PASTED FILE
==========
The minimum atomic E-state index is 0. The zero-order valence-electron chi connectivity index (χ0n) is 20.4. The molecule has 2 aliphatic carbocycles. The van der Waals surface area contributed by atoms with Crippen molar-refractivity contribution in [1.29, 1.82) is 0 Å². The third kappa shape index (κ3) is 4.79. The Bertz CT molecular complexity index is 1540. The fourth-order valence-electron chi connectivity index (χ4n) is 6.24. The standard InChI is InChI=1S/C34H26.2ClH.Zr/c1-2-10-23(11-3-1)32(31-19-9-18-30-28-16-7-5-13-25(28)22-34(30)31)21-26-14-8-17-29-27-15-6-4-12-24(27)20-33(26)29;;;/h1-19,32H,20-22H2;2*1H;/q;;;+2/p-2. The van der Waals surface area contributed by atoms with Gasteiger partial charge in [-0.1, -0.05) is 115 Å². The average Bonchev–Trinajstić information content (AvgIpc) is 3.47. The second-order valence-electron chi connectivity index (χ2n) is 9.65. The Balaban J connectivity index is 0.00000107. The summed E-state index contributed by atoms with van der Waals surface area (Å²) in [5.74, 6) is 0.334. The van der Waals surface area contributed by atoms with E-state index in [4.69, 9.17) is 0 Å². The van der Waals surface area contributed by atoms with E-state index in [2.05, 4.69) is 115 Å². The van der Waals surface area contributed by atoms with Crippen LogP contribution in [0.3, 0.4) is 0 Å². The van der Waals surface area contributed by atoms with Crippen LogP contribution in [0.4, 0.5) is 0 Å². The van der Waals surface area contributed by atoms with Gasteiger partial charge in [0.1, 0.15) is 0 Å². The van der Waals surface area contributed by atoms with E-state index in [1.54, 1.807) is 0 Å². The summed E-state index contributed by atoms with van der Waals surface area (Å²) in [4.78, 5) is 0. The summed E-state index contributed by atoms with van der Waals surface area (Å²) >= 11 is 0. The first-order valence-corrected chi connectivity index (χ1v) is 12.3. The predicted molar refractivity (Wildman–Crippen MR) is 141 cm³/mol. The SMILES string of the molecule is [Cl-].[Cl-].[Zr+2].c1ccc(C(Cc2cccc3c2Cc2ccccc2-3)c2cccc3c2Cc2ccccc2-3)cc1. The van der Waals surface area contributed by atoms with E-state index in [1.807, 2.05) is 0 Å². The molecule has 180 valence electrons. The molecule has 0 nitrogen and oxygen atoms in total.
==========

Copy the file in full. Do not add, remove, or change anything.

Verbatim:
The minimum atomic E-state index is 0. The zero-order valence-electron chi connectivity index (χ0n) is 20.4. The molecule has 2 aliphatic carbocycles. The van der Waals surface area contributed by atoms with Crippen molar-refractivity contribution in [1.29, 1.82) is 0 Å². The third kappa shape index (κ3) is 4.79. The Bertz CT molecular complexity index is 1540. The fourth-order valence-electron chi connectivity index (χ4n) is 6.24. The standard InChI is InChI=1S/C34H26.2ClH.Zr/c1-2-10-23(11-3-1)32(31-19-9-18-30-28-16-7-5-13-25(28)22-34(30)31)21-26-14-8-17-29-27-15-6-4-12-24(27)20-33(26)29;;;/h1-19,32H,20-22H2;2*1H;/q;;;+2/p-2. The van der Waals surface area contributed by atoms with Gasteiger partial charge in [-0.1, -0.05) is 115 Å². The average Bonchev–Trinajstić information content (AvgIpc) is 3.47. The second-order valence-electron chi connectivity index (χ2n) is 9.65. The Balaban J connectivity index is 0.00000107. The summed E-state index contributed by atoms with van der Waals surface area (Å²) in [5.74, 6) is 0.334. The van der Waals surface area contributed by atoms with E-state index in [4.69, 9.17) is 0 Å². The van der Waals surface area contributed by atoms with E-state index in [2.05, 4.69) is 115 Å². The van der Waals surface area contributed by atoms with Crippen LogP contribution in [0.3, 0.4) is 0 Å². The van der Waals surface area contributed by atoms with Crippen LogP contribution in [0.4, 0.5) is 0 Å². The van der Waals surface area contributed by atoms with Gasteiger partial charge in [0.1, 0.15) is 0 Å². The van der Waals surface area contributed by atoms with E-state index in [1.54, 1.807) is 0 Å². The summed E-state index contributed by atoms with van der Waals surface area (Å²) in [4.78, 5) is 0. The summed E-state index contributed by atoms with van der Waals surface area (Å²) >= 11 is 0. The first-order valence-corrected chi connectivity index (χ1v) is 12.3. The predicted molar refractivity (Wildman–Crippen MR) is 141 cm³/mol. The SMILES string of the molecule is [Cl-].[Cl-].[Zr+2].c1ccc(C(Cc2cccc3c2Cc2ccccc2-3)c2cccc3c2Cc2ccccc2-3)cc1. The van der Waals surface area contributed by atoms with E-state index in [1.807, 2.05) is 0 Å². The molecule has 180 valence electrons. The molecule has 0 nitrogen and oxygen atoms in total.